Thursday, April 5, 2012

Thomas on Elizabeth Cady Stanton and the Notion of a Legal Class of Gender

Elizabeth Cady Stanton and the Notion of a Legal Class of Gender has been posted by Tracy A. Thomas, University of Akron School of Law.  It appears in Feminist Legal History: Essays on Women and Law, T. Thomas & T. Boisseau, eds., NYU Press, April 2011.   Here's the abstract:
Elizabeth Cady Stanton “the chief philosopher of feminism and women’s rights in the nineteenth century” used narratives of women and their involvement with the law of domestic relations to collectivize women. This recognition of a gender class was the first step towards women’s transformation of the law. Stanton’s stories of working-class women, immigrants, Mormon polygamist wives, and privileged white women revealed common realities among women in an effort to form a collective conscious. The parable-like stories were designed to inspire a collective consciousness among women, one capable of arousing them to social and political action. For to Stanton’s consternation, women showed a lack of appreciation of their own oppression. To shift the status quo, Stanton used stories of real women from different walks of life to develop women’s own sense of outrage. In Stanton’s stories, the law of domestic relations operated the same regardless of class or power, exemplifying the law’s treatment of women as a class based on gender. Stanton’s writings and public lectures drew upon the law of marriage, divorce, and parenting to demonstrate the gendered implications of coverture on all women. The goal was to first, facilitate women’s own empowerment and then, second, to garner that collective power to challenge the law itself.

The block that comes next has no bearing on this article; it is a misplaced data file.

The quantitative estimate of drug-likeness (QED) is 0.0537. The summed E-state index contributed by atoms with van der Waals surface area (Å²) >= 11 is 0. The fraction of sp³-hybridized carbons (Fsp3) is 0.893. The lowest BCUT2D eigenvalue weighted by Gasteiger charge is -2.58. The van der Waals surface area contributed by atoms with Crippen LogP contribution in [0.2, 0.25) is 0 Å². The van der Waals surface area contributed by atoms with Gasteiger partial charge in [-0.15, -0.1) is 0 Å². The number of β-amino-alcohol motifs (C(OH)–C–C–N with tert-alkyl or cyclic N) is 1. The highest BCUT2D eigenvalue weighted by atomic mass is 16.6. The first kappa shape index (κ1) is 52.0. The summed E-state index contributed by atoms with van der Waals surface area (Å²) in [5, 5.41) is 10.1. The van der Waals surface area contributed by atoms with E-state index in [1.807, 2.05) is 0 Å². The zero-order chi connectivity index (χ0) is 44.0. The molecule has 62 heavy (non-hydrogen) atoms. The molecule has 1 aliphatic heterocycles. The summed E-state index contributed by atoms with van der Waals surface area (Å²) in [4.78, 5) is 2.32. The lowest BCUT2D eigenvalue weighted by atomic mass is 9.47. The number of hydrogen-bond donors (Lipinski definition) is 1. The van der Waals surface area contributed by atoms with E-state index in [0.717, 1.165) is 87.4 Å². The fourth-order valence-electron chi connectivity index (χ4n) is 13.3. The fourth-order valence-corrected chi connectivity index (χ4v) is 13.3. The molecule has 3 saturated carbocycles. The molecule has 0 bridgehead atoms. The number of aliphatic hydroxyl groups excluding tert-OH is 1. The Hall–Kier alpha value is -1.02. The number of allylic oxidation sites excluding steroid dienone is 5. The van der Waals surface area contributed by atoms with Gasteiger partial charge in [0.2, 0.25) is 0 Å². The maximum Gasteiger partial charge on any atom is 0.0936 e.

By creating a collective consciousness among women, Stanton identified the operative component important to the law of discrimination today — the existence of a class. The recognition of this collective group was important to identity-based politics of both the first and second-wave feminist movements and fundamental to modern notions of legal equality. Modern sex equality law is premised on the existence of a group of “women” and individual association with the stereotypes and biases of that group. Stanton’s work to awaken women to their own subordination and to unite women as a group to reform the laws was the first step to women identifying collectively, and thus providing the social foundation for legal transformation.